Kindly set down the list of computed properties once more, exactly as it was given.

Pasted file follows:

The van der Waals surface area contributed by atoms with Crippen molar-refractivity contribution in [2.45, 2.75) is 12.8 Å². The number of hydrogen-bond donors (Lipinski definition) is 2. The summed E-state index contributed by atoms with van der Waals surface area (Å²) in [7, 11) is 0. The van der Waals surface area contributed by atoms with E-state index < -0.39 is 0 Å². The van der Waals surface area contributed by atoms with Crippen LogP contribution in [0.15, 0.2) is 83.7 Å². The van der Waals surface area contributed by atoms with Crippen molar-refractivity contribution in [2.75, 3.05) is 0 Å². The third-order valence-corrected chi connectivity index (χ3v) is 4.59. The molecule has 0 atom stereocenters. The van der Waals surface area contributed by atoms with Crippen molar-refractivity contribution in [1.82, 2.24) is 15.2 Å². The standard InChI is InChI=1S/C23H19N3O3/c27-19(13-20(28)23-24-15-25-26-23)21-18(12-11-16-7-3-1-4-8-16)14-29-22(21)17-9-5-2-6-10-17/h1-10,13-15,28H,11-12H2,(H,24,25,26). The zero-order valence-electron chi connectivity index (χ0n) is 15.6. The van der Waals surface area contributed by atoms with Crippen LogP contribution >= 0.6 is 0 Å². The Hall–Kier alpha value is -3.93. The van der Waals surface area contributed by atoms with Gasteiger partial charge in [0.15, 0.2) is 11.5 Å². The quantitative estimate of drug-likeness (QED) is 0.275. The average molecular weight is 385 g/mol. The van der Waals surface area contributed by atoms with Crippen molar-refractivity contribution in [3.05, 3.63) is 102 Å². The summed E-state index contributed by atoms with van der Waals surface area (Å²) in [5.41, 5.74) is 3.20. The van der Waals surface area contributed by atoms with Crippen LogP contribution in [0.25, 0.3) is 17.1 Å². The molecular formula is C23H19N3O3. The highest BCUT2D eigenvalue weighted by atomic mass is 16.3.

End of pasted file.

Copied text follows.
The van der Waals surface area contributed by atoms with Crippen molar-refractivity contribution in [2.45, 2.75) is 12.8 Å². The number of hydrogen-bond donors (Lipinski definition) is 2. The summed E-state index contributed by atoms with van der Waals surface area (Å²) in [7, 11) is 0. The van der Waals surface area contributed by atoms with E-state index < -0.39 is 0 Å². The van der Waals surface area contributed by atoms with Crippen LogP contribution in [0.15, 0.2) is 83.7 Å². The van der Waals surface area contributed by atoms with Crippen molar-refractivity contribution in [2.75, 3.05) is 0 Å². The third-order valence-corrected chi connectivity index (χ3v) is 4.59. The molecule has 0 atom stereocenters. The van der Waals surface area contributed by atoms with Crippen molar-refractivity contribution in [1.82, 2.24) is 15.2 Å². The standard InChI is InChI=1S/C23H19N3O3/c27-19(13-20(28)23-24-15-25-26-23)21-18(12-11-16-7-3-1-4-8-16)14-29-22(21)17-9-5-2-6-10-17/h1-10,13-15,28H,11-12H2,(H,24,25,26). The zero-order valence-electron chi connectivity index (χ0n) is 15.6. The van der Waals surface area contributed by atoms with Crippen LogP contribution >= 0.6 is 0 Å². The Hall–Kier alpha value is -3.93. The van der Waals surface area contributed by atoms with Gasteiger partial charge in [0.15, 0.2) is 11.5 Å². The quantitative estimate of drug-likeness (QED) is 0.275. The average molecular weight is 385 g/mol. The van der Waals surface area contributed by atoms with Crippen molar-refractivity contribution in [3.05, 3.63) is 102 Å². The summed E-state index contributed by atoms with van der Waals surface area (Å²) in [5.41, 5.74) is 3.20. The van der Waals surface area contributed by atoms with Crippen LogP contribution in [0.25, 0.3) is 17.1 Å². The molecular formula is C23H19N3O3. The highest BCUT2D eigenvalue weighted by atomic mass is 16.3.